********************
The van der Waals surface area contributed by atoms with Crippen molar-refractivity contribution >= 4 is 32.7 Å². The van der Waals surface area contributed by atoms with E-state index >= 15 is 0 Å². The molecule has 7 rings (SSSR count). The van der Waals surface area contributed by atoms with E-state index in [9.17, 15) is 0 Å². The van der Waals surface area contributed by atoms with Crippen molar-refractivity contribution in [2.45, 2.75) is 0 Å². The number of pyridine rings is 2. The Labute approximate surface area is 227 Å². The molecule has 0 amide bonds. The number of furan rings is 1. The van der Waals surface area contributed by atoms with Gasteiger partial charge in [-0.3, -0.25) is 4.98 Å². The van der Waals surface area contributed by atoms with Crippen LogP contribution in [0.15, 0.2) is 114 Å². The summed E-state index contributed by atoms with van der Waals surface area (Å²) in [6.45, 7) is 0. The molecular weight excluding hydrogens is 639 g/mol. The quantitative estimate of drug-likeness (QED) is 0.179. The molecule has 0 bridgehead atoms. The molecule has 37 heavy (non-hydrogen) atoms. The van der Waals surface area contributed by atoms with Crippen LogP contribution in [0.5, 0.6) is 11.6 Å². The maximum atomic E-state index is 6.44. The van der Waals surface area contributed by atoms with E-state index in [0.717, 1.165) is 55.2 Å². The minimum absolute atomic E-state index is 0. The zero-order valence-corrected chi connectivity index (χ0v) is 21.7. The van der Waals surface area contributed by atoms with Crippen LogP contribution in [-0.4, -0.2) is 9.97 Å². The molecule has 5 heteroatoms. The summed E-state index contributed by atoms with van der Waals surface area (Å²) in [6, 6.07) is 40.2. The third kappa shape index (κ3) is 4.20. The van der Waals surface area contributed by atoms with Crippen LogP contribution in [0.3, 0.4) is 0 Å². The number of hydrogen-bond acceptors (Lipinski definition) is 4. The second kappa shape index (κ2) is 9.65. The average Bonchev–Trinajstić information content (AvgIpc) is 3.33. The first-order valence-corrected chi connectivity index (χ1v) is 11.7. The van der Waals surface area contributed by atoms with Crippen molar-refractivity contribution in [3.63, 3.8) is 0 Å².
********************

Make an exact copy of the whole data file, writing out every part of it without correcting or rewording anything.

The van der Waals surface area contributed by atoms with Crippen molar-refractivity contribution >= 4 is 32.7 Å². The van der Waals surface area contributed by atoms with E-state index >= 15 is 0 Å². The molecule has 7 rings (SSSR count). The van der Waals surface area contributed by atoms with E-state index in [9.17, 15) is 0 Å². The van der Waals surface area contributed by atoms with Crippen molar-refractivity contribution in [2.45, 2.75) is 0 Å². The number of pyridine rings is 2. The Labute approximate surface area is 227 Å². The molecule has 0 amide bonds. The number of furan rings is 1. The van der Waals surface area contributed by atoms with Gasteiger partial charge in [-0.3, -0.25) is 4.98 Å². The van der Waals surface area contributed by atoms with Crippen LogP contribution in [0.15, 0.2) is 114 Å². The summed E-state index contributed by atoms with van der Waals surface area (Å²) in [6.45, 7) is 0. The molecular weight excluding hydrogens is 639 g/mol. The quantitative estimate of drug-likeness (QED) is 0.179. The molecule has 0 bridgehead atoms. The molecule has 37 heavy (non-hydrogen) atoms. The van der Waals surface area contributed by atoms with Crippen LogP contribution in [0.5, 0.6) is 11.6 Å². The maximum atomic E-state index is 6.44. The van der Waals surface area contributed by atoms with E-state index in [0.717, 1.165) is 55.2 Å². The minimum absolute atomic E-state index is 0. The zero-order valence-corrected chi connectivity index (χ0v) is 21.7. The van der Waals surface area contributed by atoms with Crippen LogP contribution in [-0.4, -0.2) is 9.97 Å². The molecule has 5 heteroatoms. The summed E-state index contributed by atoms with van der Waals surface area (Å²) in [6, 6.07) is 40.2. The third kappa shape index (κ3) is 4.20. The van der Waals surface area contributed by atoms with Crippen LogP contribution in [0.3, 0.4) is 0 Å². The number of hydrogen-bond acceptors (Lipinski definition) is 4. The second kappa shape index (κ2) is 9.65. The average Bonchev–Trinajstić information content (AvgIpc) is 3.33. The first-order valence-corrected chi connectivity index (χ1v) is 11.7. The van der Waals surface area contributed by atoms with Crippen molar-refractivity contribution in [3.63, 3.8) is 0 Å².